There are hints that the sins of Stella's long dead husband and her progenitors shadow the family.   Stella says to Lucille. "Your father was a sinner -- he fathered children all up and down this county, black and white.  I warned him he'd be struck down right in his bed of iniquity, but he never was.  He died just as peaceful...," Lucille interrupting, saying "He didn't die peaceful, Mama.  He was in great pain when he died."  Stella replies, "Well he was in his own bed being cared for by his family.  I despised him, you know."

Another telling exchange is between Son, and the family, regarding how the estate came into being, Stella in denial.  Son remembers when he was a student a classmate accused him of  having "a blue belly just like your Yankee great-grandfather" -- a carpetbagger.  They go back and forth recounting the story, Son always referring to his great grandfather, Stella always correcting him saying great-great-grandfather, Son saying that "he stole land right and left by destroying legal records in the courthouse" and Stella protesting "He didn't steal the land. He didn't steal anything.... And my daddy told me that his daddy told him that you could buy land here for a dollar-fifty an acre, and people were abandoning their plantations because they couldn't make a living on them without their slaves, and he saved his money and bought as much land as he could, and that makes up our estate."  One never knows the complete story, but this exchange, which is as humorous as it is revealing, leads to the inevitability of the unfolding drama.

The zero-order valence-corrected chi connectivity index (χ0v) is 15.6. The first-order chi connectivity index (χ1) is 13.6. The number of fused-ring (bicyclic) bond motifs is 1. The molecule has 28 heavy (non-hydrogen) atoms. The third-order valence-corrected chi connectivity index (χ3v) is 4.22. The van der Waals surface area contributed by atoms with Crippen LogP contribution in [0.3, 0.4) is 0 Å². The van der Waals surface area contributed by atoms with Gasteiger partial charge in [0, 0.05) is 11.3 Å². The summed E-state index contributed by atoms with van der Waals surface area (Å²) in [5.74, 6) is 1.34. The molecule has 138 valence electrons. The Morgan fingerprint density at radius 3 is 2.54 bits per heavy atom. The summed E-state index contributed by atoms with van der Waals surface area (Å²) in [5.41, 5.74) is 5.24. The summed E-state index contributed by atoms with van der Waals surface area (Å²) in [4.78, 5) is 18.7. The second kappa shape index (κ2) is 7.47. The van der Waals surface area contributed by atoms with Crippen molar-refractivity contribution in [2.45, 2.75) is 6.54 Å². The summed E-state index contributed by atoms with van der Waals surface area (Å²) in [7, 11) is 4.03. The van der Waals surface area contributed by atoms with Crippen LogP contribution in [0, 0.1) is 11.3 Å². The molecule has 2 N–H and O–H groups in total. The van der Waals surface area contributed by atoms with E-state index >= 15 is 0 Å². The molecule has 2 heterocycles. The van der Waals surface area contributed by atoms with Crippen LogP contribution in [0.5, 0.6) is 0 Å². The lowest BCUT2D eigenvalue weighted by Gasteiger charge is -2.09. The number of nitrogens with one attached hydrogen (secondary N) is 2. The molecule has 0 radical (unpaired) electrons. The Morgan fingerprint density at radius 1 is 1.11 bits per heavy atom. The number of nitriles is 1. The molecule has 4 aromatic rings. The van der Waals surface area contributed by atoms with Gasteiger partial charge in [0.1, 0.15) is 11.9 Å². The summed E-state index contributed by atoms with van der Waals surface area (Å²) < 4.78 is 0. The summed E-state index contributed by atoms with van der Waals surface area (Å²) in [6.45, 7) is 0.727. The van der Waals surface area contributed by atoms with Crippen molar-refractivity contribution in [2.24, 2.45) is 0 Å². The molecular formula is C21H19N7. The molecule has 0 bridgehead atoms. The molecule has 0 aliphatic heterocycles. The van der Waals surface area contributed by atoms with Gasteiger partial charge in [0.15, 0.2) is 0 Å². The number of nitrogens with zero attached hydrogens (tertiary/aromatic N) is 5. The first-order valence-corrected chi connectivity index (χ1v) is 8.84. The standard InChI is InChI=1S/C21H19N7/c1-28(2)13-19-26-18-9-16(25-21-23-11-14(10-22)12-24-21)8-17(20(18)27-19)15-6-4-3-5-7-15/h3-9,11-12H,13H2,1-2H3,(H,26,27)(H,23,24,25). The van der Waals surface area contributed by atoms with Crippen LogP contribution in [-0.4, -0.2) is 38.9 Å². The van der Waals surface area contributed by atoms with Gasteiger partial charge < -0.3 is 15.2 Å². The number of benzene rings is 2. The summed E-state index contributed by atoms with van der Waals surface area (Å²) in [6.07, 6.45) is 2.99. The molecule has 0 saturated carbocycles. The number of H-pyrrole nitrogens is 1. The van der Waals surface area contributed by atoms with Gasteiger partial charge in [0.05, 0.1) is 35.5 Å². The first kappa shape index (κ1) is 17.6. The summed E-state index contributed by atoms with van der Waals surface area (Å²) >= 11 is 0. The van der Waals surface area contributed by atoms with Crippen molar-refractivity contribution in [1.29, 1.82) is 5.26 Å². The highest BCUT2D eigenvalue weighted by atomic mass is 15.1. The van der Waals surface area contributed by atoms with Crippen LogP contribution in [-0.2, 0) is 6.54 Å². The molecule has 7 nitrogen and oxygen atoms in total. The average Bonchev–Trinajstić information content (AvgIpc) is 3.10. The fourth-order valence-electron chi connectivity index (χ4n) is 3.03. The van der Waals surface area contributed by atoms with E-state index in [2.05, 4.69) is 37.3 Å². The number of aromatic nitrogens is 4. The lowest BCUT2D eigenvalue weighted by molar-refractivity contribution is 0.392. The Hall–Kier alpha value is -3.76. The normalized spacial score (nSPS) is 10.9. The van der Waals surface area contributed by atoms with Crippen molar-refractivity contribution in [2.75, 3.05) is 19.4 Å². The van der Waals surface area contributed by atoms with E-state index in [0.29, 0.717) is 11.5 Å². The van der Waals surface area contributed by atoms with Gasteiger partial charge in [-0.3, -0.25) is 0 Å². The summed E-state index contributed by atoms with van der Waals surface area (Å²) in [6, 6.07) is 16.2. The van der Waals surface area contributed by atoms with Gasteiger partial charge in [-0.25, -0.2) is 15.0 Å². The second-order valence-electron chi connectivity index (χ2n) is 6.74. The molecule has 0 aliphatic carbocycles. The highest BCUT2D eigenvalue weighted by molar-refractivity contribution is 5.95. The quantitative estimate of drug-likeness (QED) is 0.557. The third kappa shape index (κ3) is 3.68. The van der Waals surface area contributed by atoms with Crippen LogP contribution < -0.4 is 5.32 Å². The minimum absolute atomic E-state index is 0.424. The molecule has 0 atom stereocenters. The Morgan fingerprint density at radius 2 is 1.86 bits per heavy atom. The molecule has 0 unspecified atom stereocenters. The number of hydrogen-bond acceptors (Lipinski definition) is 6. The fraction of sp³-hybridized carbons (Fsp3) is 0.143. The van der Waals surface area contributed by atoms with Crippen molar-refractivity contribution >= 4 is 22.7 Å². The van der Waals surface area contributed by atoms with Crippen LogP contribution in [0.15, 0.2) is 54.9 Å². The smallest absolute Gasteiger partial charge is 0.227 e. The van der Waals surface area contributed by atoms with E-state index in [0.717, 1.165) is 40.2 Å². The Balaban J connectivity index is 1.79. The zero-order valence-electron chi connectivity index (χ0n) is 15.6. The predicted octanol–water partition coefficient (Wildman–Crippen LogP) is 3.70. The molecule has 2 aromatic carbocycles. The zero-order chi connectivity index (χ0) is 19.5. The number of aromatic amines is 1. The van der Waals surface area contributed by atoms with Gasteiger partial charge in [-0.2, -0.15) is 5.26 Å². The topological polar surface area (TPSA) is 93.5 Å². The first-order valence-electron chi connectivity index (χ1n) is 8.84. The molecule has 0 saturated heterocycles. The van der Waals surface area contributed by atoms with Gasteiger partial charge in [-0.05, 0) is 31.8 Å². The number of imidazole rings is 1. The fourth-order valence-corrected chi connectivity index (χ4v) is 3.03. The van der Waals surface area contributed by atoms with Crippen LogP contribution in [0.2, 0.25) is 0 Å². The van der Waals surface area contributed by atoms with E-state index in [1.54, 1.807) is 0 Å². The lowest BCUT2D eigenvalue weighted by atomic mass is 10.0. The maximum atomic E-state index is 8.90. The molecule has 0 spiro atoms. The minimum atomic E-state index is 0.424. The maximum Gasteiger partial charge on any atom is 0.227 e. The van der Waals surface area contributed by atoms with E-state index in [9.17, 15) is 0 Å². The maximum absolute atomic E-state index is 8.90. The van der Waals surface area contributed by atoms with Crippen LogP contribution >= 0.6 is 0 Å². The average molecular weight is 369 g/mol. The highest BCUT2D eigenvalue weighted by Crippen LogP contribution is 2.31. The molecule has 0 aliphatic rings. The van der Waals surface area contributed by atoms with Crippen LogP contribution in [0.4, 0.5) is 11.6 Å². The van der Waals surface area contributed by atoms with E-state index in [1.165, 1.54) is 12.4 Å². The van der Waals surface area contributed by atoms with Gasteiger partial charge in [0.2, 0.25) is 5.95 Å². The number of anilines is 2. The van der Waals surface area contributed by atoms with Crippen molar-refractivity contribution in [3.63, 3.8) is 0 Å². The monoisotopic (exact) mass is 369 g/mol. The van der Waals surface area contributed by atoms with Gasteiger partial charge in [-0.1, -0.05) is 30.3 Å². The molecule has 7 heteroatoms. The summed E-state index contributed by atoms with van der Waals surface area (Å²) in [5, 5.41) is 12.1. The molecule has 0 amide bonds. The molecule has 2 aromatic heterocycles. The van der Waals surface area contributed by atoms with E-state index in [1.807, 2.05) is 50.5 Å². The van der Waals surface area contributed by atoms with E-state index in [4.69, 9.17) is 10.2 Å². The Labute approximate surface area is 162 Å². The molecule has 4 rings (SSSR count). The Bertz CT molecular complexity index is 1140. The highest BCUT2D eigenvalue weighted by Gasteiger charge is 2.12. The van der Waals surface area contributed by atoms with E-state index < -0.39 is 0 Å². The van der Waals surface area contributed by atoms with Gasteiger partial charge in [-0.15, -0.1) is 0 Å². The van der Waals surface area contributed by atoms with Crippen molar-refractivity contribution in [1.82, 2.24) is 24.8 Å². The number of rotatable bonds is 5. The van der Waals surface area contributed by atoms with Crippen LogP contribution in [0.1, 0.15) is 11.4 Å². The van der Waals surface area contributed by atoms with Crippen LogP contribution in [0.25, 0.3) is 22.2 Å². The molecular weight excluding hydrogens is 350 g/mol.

And so this bewildered and torn southern family tries to come to grips with its predicament.  They've been accustomed to a life on the dole and now the light of reality is at the end of their fictive tunnel.  The 5,000 acre estate is no longer productive, but a burden, taxes and expenses rising while revenue diminishes.

This is a production well worth seeing, a play by one of our most prolific playwrights having written more than fifty, Dividing the Estate being his last one before he died at the age of 92. Horton Foote also adapted To Kill a Mockingbird for the screen for which he won an Academy Award.  A truly remarkable playwright.   

And while it is so often referred to as a "comedy" these generally are not belly laughs, but rather, a chortle here and a titter there as we recognize ourselves and members of our own families in Foote's characters. As Hayes says: "You have to have the honesty before you find the comedy."

According to Hayes, he purposely chose his cast mostly from actors that have performed at Dramaworks before, or have worked together in other venues as it was important for them to quickly develop a chemistry -- like a real family.  In fact, extensive readings and discussions of the play among the cast preceded the technical blocking and rehearsals even though there were only 3-1/2 weeks to bring the production together.  And, indeed, the cast coalesces and you feel that this is family and although set in 1987, as relevant today.